1. When asked if I can override the school's class limit (usually so they can get into a lab that meets at a different time) - I respond:
If we explain to the students WHY we flip the class, why our syllabus is set up as it is, and why we have the procedures and rules - we have the chance to be fair, be kind, and be firm. We all know that students are students, and they are learning to navigate this game called college as well.
I dislike courses where the professor is a jerk, and is mean because they don't like students asking those silly *questions*. Like, how dare these students not *get it.* What if they've never encountered the change to "get it?" You can be kind in explaining your pedagogy, and every educator should improve their FAQs regularly. I post a FAQ (Frequently Asked Questions) for my courses, and I find it is really helpful. Having a detailed syllabus is also helpful.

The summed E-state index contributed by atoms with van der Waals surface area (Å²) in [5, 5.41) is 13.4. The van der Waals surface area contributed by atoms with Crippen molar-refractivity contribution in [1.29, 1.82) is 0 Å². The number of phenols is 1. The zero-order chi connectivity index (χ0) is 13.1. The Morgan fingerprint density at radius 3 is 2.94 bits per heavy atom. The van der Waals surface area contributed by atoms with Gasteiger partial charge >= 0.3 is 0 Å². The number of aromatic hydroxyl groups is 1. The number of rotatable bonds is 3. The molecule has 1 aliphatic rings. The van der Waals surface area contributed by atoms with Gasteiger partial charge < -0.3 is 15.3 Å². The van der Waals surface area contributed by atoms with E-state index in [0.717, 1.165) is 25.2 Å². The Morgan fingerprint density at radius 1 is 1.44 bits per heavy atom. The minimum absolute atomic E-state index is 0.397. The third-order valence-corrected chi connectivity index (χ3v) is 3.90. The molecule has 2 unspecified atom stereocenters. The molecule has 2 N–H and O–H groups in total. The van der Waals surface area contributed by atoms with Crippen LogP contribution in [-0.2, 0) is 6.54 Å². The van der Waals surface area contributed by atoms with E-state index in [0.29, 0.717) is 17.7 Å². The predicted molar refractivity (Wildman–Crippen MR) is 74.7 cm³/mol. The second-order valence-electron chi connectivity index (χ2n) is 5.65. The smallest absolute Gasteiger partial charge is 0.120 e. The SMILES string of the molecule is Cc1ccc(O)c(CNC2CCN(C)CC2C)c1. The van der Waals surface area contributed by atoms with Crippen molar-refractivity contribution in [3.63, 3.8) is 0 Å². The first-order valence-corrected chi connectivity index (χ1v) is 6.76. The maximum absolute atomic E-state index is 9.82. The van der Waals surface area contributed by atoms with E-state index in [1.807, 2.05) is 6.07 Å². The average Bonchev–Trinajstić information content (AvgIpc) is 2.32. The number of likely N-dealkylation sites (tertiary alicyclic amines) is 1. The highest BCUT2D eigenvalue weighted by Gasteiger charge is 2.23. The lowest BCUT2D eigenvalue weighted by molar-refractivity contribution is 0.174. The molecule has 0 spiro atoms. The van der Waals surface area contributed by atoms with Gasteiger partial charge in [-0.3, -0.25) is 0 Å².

Back in my “Curriculum and Instruction” class, in 2009, I was asked to define curriculum. So, in my typical “let’s get every thought in my head on the paper” type of fashion that was common for me, here is what I wrote:
What is curriculum? As a concept, curriculum is a set of knowledge to be taught by an instructor to a student. A High School Science Curriculum, which is what I am familiar with, is Physical Science, Biology, and Chemistry. The Biology class I taught encompassed several key concepts – Nature of Science, Organization of Living Systems, Interdependence of Organisms and the Environment, and Evolution. Each of these concepts have tests that go along with them, to measure learning.
(I’d still agree with this. Exposure to a wide variety of concepts is important in the development of our future citizenry)